Game of Thrones ended with its trademark shock and awe, and also with a little bit of that bittersweet energy George R.R. Martin has teased all along. It’s safe to bet that we’ll be arguing for years about how things played out in the show’s final season, and final moments especially. But there’s one thing I think we can all agree on: The real hero of this story is Daenerys’ dragon, Drogon.
Poor Drogon. He spent these final episodes as a pawn in Dany’s decimation of King’s Landing, manipulated so that he behaved as a nuclear weapon; he destroyed willingly, of course, but he’s an animal following his mother’s orders. And as we’ve observed over the course of the series, Dany and Drogon have a near-symbiotic relationship, as if he’s able to read her mind and behave as such.
That close relationship is why the final episode is marred with a sort of poetic tragedy. Jon, whose love for Dany and stubborn honor have kept him near her side, is finally convinced to do the unthinkable when Tyrion reminds him that his sisters will never bow to the Queen of Ashes. He stabs Dany to death in the throne room of the Red Keep as the soot from Dany’s destruction rains over them. The death of his mother alerts Drogon, who flies into the room and nudges her body, mournfully. Realizing his mother is dead, Drogon does something that sets the end in motion and alters the future of Westeros: He melts the Iron Throne with fire and flies away with Dany’s body in tow.
The destruction of the Iron Throne is symbolic, of course, but it represents what Dany always wanted to do. It broke the wheel, something Tyrion references later as the houses of Westeros attempt to rebuild their world. In devastating King’s Landing, Dany inadvertently gave reason to the idea of electing monarchs instead of bloodlines designating control. Drogon destroying the throne means that there is no throne to sit atop, and likely points to a more ordered way of ruling. The people of Westeros won’t be governed by fear—which is what that throne made of swords represented—but by reason, historical awareness, and purpose. Maybe it’s silly to ascribe all of that to Drogon, but he is quite literally the reason the throne is gone.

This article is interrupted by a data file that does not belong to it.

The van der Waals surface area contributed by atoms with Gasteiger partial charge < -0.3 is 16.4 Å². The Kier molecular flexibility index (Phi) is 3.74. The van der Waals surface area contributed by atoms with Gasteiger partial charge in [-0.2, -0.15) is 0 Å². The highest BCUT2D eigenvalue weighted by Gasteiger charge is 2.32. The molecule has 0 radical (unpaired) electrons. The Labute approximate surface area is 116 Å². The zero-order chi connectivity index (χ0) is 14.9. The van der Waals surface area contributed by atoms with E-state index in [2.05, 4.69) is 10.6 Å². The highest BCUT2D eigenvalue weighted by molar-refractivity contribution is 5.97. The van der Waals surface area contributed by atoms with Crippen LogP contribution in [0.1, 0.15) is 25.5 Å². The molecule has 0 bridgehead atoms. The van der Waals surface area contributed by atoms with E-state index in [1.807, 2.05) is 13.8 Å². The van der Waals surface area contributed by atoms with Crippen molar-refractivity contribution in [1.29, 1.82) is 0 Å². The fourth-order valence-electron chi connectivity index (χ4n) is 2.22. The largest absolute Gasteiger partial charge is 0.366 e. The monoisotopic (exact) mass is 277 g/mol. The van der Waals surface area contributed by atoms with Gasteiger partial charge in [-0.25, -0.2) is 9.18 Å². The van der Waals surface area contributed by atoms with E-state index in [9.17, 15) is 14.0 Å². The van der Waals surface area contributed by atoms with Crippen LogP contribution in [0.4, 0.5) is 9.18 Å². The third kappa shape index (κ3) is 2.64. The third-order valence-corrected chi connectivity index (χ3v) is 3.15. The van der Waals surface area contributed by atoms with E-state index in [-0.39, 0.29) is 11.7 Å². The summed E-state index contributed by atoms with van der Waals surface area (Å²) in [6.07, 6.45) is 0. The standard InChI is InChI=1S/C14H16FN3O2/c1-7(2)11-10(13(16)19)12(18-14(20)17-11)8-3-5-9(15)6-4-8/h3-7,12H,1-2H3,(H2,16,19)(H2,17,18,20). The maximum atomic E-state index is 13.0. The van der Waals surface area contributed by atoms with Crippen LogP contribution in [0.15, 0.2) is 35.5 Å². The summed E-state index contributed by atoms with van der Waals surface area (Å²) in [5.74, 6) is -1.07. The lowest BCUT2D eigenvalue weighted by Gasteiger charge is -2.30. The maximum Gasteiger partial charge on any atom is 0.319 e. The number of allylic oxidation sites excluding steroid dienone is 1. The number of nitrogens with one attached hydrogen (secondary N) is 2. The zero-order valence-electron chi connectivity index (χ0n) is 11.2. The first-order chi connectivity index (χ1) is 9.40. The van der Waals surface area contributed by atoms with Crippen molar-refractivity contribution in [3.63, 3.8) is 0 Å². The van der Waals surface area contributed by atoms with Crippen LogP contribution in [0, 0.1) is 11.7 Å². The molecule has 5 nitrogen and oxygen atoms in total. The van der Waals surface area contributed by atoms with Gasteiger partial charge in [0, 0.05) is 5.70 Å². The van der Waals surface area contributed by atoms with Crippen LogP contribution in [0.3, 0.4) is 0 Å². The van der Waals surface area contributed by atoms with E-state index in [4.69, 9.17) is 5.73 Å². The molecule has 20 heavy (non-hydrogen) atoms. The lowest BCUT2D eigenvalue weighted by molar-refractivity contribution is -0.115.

What’s more, we can infer from the end of the series that Bran will continue to track Drogon. At his small council meeting, he says he can “find” Drogon, who has been spotted in faraway places since flying off with Dany’s body. This means that Bran will either look into himself, where the memories of the world lie, or warg into the dragon, something we know he’s capable of. Maybe Bran as Drogon will come back to Westeros or go to Jon at the Wall. Or maybe Bran will let him live out his days in peace, away from the ruckus of war and rulers. Like Jon, maybe Drogon will get some version of freedom.
Regardless of where we think he ends up, Drogon was a hero in “The Iron Throne” and long before it, too. He’s been dutiful, brave, and represented the attempted rise and fall of the Targaryen dynasty. Like Jon, he’s the last vestiges of a bloodline that was probably better off dead. And he seems to know that, at last.